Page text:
Red light flares up in some distant corner of the night. It moves. I see it pulse and surge. The graph on the other side of the screen bubbles into life, red and orange circles symbolising earthquake activity. Never take the present-day condition for granted. I’m watching a volcano go up, one thousand and eighty-eight miles from my house, live, through a webcam some enterprising sciency…
"It seems obvious that you wouldn’t want a supernova exploding near Earth. Yet there is growing evidence that one did—actually, more than one. About 10 million years ago, a nearby cluster of supernovas went off like popcorn. We know because the explosions blew an enormous bubble in the interstellar medium, and we’re inside it.
"Astronomers call it "the Local Bubble." It is peanut-shaped, about 300 light years long, and filled with almost nothing. Gas inside the bubble is very thin (0.001 atoms per cubic centimeter) and very hot (roughly a million degrees)—a sharp departure from ordinary interstellar material."
"the researchers have found buried evidence of more than 15 previously unknown or poorly understood late Neolithic monuments: henges, barrows, segmented ditches, pits. To Gaffney, these findings suggest a scale of activity around Stonehenge far beyond what was previously suspected. “There was sort of this idea that Stonehenge sat in the middle and around it was effectively an area where people were probably excluded,” Gaffney told me, “a ring of the dead around a special area—to which few people might ever have been admitted…."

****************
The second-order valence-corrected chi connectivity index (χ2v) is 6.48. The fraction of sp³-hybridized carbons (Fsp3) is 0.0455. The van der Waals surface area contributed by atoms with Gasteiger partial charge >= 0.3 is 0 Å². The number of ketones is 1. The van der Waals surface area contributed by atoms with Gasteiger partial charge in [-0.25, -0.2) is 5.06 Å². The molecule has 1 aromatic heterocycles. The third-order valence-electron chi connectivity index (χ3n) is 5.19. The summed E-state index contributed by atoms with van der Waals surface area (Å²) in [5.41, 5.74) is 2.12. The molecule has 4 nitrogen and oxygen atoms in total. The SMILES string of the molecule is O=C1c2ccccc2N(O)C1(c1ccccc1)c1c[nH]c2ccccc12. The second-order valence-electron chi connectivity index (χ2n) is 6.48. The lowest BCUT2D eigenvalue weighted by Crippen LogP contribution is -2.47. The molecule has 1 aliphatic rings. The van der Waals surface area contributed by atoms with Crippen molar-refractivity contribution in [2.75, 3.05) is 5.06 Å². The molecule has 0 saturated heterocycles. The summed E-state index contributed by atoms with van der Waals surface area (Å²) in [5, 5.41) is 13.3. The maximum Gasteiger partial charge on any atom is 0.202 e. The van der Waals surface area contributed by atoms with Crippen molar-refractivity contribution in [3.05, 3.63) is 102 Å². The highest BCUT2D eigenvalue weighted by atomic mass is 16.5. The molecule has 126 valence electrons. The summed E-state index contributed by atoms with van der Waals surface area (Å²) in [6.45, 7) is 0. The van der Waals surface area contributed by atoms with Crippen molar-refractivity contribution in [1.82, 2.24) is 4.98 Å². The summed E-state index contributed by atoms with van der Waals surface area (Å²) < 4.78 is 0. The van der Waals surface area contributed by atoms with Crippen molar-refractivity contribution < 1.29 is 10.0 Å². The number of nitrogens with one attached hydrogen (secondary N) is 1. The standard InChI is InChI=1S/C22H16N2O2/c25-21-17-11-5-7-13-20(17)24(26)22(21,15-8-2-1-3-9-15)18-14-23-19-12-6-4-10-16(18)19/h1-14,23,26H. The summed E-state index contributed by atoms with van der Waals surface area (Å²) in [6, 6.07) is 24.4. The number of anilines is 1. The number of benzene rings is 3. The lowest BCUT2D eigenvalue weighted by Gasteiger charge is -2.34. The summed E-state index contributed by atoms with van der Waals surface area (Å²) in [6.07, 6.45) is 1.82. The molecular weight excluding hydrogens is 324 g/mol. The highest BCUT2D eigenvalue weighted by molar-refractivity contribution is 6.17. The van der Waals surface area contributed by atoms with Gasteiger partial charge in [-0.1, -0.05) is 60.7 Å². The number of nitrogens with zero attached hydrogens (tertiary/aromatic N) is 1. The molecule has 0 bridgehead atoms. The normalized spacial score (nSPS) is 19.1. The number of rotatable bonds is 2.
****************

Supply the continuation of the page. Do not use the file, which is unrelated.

Yeah, well, I’m writing a talk that is turning into an eight-thousand-word monument to my own idiocy and a tv pilot outline that is like sucking blood out of a rock because I got the structure all wrong to start with, ha ha, so, yeah, I missed a couple of days. I’m only writing these for myself anyway. Out of habit, I push the link out to several different services — two automatically (although…
"The authors also posit that the manufacture of the stone-tipped spears may represent the origin of new cognitive and social development in our human ancestors. Working memory (the ability to hold attention to multiple tasks in order to collect, prepare and combine different kinds of raw materials into a weapon), and constructive memory (the ability to imagine and plan for future tasks), were mental capacities required for tipped spear construction. In addition, since a stone-tipped spear is a skill likely to have been learned by being passed from generation to generation through social or group learning, stone-tipped technology is evidence of the evolutionary impact of "cumulative culture.""
"The central Oregon shelf, for example, was thought to be characterized by a series of small islands some 14,000 years ago. However, the models run by Clark and her colleagues suggest that much of the continental shelf was exposed as a solid land mass, creating an extensive coastline. In some areas, the change in estimated sea level may have been as much as 100 feet."